Pain is Complicated
Pain is a complex phenomenon and is only fully approached by employing what is called the “bio-psycho-social” model which reflects the different domains of human experience (biological, psychological and sociological) which can affect the total perception of pain.
There are different types of pain.
Chronic Pain: the terms “Acute” and “Chronic” refer to the duration of the pain i.e short or long duration, rather than the severity of the pain. Often a problem that has lasted more than 3 months is described as chronic.
Simple and Complex Spinal Pain: A pain problem may last for years and remain a “simple” problem, i.e. it affects or 1 or a limited number of structures (a single disc) or it may become “complex” with several things contributing to the pain (a disc hitting a nerve and causing stress on the facet joints behind ie 3 things generating pain).
Somatic pain: arising from injury to a bodily structure such as a disc, a facet joint or the sacro-iliac joint. This is the typical ache or throb (toothache) that we are all familiar with after a knock or strained ankle etc.
Neuropathic pain: refers to pain arising from irritation of a nerve tissue or within the brain and nervous system itself.Neuropathic pains do not respond well to common painkillers but do to old fashioned antidepressants used in low doses, usually at night (amitriptyline or nortriptyline) or to more modern anti-convulsant (anti-epilepsy) drugs which can be used during the day (Gabapentin or Pregabablin).
Peripheral Neuropathic Pain: this is pain that arises from irritation of nerve structures such a spinal nerve root such as occurs in “sciatica”. It is often severe and has a tingling (pins and needles) or numbing quality. It often responds well to anti-inflammatory injections with steroid.
Central Neuropathic pain: the brain and nervous system are highly evolved to feel pain. In certain situations, persisting painful stimulation (eg from a persisting disc injury) can cause the sensory system change and to adapt towards increasing pain sensitivity. For example, in the spinal cord, persisting irritation at one level (say S1 in sciatica) can cause the adjacent segments to activate which is felt by the patient as the pain spreading. Then the spinal cord starts to “recruit” nearby pathways and to activate those, for example causing the sensation of light touch to be felt as pain. The higher nervous system can also become over-activated creating emotional and other effects and mutiplying pain.
Pain and the Brain: Ultimately all of these factors are put together and perceived (felt or experienced) in the highest areas of the brain where the influence of learned experience, beliefs, worries, unrelated everyday stresses, hormonal effects and many other complex factors play a part in the overall perception of the pain problem. To put it this way, the person you are determines the pain you feel.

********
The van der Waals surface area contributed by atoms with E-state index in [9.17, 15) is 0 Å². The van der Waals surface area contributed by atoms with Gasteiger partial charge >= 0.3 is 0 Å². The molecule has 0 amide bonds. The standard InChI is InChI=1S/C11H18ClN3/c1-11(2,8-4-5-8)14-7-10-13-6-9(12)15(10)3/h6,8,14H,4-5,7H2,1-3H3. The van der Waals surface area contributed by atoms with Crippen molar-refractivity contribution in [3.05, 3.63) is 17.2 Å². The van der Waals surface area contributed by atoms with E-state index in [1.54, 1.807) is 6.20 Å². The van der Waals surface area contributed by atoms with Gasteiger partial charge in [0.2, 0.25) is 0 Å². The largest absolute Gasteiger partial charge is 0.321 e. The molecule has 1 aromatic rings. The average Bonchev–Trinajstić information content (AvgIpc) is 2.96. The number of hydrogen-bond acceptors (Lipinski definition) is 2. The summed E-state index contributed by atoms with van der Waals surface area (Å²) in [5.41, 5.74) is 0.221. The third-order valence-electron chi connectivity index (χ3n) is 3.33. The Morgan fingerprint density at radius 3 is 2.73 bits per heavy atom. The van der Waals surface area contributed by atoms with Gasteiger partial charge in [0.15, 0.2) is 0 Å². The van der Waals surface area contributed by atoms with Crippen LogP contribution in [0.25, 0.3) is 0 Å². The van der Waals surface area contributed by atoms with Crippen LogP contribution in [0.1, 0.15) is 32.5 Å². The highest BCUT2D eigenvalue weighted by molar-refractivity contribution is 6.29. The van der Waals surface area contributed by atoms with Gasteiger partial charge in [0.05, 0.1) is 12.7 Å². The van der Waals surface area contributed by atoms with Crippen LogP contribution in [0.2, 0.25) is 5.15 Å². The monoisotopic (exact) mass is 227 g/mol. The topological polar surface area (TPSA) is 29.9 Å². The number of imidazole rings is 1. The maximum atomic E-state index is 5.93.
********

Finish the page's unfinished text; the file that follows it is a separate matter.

Modern functional MRI imaging has illustrated how persisting pain can and does alter various connections and pathways in the brain, and is capable of adapting the brain towards the pain, even to the extent of changing the shape and size of parts of brain. In short, pain is very much in the brain (as well as the back), but that does not mean it is imagined or made up”.The good news from these studies is the finding that once the source of pain is removed, these alterations in brain pathways can return to normal.
Mood Fatigue and Pain: as a result of these well documented biological effects in the nervous system, alterations in mood and fatigue are the handmaidens of chronic pain and almost always occur. Mood, fatigue and pain are all linked and are almost inevitably react to one another. When pain increases, mood goes down and fatigue goes up, when mood goes down, pain goes up, etc.
Fibromyalgia Syndrome; Pain is not a physical object but a sensation – a perception created by the neurological activity of the pain sensory system in the brain. For various reasons, many of which are quite well understood, some people are predisposed to the nervous system reacting to chronic painful stimulation by increasing sensitivity to the pain, rather than ignoring it as would perhaps be more “useful”. The result may be the development of complex pain with all of the features described above: apparent spreading of the area of pain, the recruitment of non-painful stimuli (light touch becomes painful), increase in severity of usual pain and pain in undamaged structures, fatique, mood disturbance including depression, disturbance of thought, concentration and symptoms of other sorts. When fully develped this complex situation is often described today as Fibroymlagia Syndrome (FMS).
A variety of physical, psychological or social factors can dispose to FMS. In my practice, chronic spinal pain and sleep disturbance are the common ones.
Sympathetic Pain: just to add a little complexity, many of the small nerve fibres which convey pain into the central nervous system travel with the sympathetic nerves which principally regulate blood vessels and automatic functions (heart rate, sweating, gut movement). Often these pains are felt as cold, hot or associated with alteration of colour in the affected limb/foot. There are no drug treatments for sympathetic pain but it an be managed in part by blocks and other interventions.
So, there may be a lot more to pain than meets the eye and spinal pain is, legitimately, difficult. The proximity of nerves/neural structures spinal, joints and the curiosities of intervertebral disc pathology may all merge to give a highly complex picture with a significant tendency to central pain activation (central neuropathic pain).